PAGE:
Reports of mold, vermin and lead contamination in family housing units and a limited response to families’ complaints about the problems put the Defense Department’s privatized housing program under congressional scrutiny in recent months.
Two Army housing surveys conducted this year by an independent third party showed a drop in overall satisfaction rates from 2018.
The service is working to address those issues, according to Army Secretary Ryan D. McCarthy, and evidence of that should start percolating this winter.
McCarthy discussed the housing issue with Army Times leading up to the Association of the United States Army’s annual gathering. This Q&A has been edited for length.
What went wrong with the Army’s housing situation over the past few years?
A lot of it was, in 2014, taking the chain of command out of the process and not having the resources there to manage this and recognize you can’t outsource something like this.
You can have a partner, or a vendor, provide a service or a capability to help you, but ultimately, these are our families. This is something we are responsible for. We have to make sure that they have the appropriate quality of life that they deserve.
What is the Army doing to make it right in the near-term?
We put about 115 additional people against the management of these systems, reinserting the chain of command, putting apps on phones so you can manage a work order on your iPhone. So there were simple things that had to be done to just manage the process better.
The survey results were derived from 25,414 respondents.
How will the Army stay ahead of the problem in the future?
The other [part] is working with the partner to emphasize the fact that we’re going to change incentive award fees so we can drive towards the appropriate behaviors to improve the quality of a work order, to decrease the span of time for work order completion.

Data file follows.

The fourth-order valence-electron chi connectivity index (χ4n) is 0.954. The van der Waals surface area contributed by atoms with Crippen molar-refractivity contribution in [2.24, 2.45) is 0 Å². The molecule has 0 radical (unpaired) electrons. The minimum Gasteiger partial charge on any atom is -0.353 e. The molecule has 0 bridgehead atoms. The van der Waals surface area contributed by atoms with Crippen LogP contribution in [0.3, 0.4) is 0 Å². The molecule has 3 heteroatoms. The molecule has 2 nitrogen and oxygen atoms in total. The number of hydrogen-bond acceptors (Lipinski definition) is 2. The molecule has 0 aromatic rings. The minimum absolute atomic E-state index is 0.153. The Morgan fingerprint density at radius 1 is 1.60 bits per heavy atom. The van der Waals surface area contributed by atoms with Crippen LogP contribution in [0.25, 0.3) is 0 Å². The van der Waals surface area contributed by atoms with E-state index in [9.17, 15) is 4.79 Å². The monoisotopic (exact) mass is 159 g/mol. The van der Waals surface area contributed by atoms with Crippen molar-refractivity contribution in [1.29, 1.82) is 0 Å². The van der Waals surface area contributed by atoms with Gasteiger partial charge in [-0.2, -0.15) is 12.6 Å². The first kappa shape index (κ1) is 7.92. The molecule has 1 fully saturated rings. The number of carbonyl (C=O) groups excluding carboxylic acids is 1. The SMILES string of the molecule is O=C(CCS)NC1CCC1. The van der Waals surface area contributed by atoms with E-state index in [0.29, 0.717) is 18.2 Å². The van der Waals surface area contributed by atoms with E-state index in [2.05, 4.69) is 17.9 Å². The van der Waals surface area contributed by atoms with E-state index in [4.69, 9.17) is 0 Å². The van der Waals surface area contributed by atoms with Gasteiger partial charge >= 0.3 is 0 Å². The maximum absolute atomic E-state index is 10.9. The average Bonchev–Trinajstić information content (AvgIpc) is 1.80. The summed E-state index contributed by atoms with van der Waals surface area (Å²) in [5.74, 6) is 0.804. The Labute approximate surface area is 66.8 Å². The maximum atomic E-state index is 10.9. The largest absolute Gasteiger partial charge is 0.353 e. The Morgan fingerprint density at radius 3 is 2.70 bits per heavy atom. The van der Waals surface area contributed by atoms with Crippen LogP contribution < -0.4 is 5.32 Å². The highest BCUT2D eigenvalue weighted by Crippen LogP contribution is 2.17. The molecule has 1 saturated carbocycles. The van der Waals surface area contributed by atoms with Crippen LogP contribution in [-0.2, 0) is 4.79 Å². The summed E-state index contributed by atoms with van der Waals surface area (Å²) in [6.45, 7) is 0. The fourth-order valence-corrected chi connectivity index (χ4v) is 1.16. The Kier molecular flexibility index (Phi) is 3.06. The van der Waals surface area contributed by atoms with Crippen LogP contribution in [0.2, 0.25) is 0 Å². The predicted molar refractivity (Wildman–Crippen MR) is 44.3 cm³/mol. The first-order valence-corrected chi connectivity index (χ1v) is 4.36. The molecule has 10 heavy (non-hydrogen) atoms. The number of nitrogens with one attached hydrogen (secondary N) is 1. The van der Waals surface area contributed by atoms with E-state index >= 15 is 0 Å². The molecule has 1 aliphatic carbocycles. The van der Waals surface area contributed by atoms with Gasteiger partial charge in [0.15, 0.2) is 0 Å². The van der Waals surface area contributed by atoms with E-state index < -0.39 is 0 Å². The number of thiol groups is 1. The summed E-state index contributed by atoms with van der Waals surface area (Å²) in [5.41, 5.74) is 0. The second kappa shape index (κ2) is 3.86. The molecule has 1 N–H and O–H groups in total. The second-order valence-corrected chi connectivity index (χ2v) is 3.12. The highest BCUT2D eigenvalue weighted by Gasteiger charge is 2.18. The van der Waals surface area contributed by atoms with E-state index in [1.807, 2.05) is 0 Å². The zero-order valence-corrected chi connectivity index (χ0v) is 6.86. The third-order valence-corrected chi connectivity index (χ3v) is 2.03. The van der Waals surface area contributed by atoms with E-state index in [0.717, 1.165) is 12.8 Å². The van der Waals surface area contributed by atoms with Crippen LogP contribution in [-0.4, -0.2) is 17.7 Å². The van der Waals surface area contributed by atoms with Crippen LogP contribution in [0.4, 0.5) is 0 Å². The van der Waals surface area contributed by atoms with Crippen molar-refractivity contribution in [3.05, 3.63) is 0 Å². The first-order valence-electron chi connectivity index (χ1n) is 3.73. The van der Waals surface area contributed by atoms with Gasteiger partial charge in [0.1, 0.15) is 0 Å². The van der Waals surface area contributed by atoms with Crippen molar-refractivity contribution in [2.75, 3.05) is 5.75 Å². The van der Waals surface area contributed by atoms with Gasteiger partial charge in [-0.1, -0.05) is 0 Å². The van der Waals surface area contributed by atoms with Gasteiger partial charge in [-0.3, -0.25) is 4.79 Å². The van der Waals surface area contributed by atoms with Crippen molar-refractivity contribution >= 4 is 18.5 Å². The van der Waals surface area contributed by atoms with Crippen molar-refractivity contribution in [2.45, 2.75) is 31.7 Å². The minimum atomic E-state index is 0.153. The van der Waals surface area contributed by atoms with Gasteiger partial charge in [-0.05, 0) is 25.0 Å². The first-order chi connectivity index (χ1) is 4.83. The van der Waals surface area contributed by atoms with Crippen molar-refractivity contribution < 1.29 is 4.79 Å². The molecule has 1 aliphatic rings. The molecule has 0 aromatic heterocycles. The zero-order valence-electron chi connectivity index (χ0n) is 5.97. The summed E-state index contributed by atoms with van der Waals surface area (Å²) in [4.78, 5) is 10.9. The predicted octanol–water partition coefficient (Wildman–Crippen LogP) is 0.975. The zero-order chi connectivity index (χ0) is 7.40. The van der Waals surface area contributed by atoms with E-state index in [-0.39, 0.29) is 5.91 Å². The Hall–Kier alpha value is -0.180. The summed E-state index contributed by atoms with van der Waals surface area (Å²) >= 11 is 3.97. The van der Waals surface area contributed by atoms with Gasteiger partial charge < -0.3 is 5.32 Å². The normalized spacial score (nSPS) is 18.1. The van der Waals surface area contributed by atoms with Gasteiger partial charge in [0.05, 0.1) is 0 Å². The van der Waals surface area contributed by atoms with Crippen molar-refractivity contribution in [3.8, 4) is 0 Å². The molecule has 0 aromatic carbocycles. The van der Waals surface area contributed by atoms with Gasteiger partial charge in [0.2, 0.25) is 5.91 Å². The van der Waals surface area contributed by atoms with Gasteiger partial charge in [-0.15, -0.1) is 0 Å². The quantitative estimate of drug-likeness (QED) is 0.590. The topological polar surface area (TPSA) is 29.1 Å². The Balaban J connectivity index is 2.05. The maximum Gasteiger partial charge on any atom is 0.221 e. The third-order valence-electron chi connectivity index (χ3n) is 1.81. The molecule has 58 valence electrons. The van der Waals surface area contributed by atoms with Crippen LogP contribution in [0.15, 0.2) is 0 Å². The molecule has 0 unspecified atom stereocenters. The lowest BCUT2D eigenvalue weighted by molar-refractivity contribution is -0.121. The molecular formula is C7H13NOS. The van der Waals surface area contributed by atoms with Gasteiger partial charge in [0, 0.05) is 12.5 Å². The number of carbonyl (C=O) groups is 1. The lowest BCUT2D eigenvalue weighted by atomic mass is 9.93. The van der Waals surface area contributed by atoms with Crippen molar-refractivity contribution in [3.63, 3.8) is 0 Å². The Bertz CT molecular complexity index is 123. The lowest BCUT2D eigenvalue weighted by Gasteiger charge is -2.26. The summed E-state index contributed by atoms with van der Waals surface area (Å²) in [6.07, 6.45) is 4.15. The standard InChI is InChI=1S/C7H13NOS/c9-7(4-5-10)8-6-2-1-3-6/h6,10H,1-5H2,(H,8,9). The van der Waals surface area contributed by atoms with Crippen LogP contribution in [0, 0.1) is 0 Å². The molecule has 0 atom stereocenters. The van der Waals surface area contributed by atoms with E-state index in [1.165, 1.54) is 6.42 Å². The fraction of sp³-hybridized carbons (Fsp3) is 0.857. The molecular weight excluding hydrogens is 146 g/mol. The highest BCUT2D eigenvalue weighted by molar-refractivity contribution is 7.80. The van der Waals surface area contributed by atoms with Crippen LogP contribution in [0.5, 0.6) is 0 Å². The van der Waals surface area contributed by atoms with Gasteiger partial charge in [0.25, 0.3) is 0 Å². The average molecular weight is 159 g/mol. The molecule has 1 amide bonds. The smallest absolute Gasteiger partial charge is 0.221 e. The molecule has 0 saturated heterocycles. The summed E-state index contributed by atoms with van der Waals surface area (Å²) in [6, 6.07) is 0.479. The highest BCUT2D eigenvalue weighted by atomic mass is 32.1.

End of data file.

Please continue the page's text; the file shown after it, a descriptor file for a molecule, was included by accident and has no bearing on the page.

We’re talking with them about what it would take in the form of cost to have a more aggressive or robust recapitalization plan, as well as the types of investments we make in our installations so it’s more innovative so that these communities are ... much more efficient, convenient.
You don’t just get yourself in a loop of repairing homes that are depreciating, then it becomes like a Band-Aid. We want it to be more creative.
What are the next steps and when will changes be seen?
Just recently ... one of the partners is launching about $360 million into the system, over $100 million of that is going to Fort Bragg alone. But we need more funding. And we’re looking at the manner in which we could increase not only the speed but the scale of the recapitalization schedule.
We’re very close on the [Tenant] Bill of Rights, and we’d like to get that done this fall. And we’re looking at a dispute resolution process as well. Part of that is [determining] who would be the appropriate third party that would work out that dispute between the vendor and the tenant.
A lot of good work has been done and I think you’ll start to see the results come in — noticeable improvement — in the late fall and winter time frame.
Correction: A previous version of this story misidentified the number of people hired to help with housing management. The correct number is about 115. The story has been updated.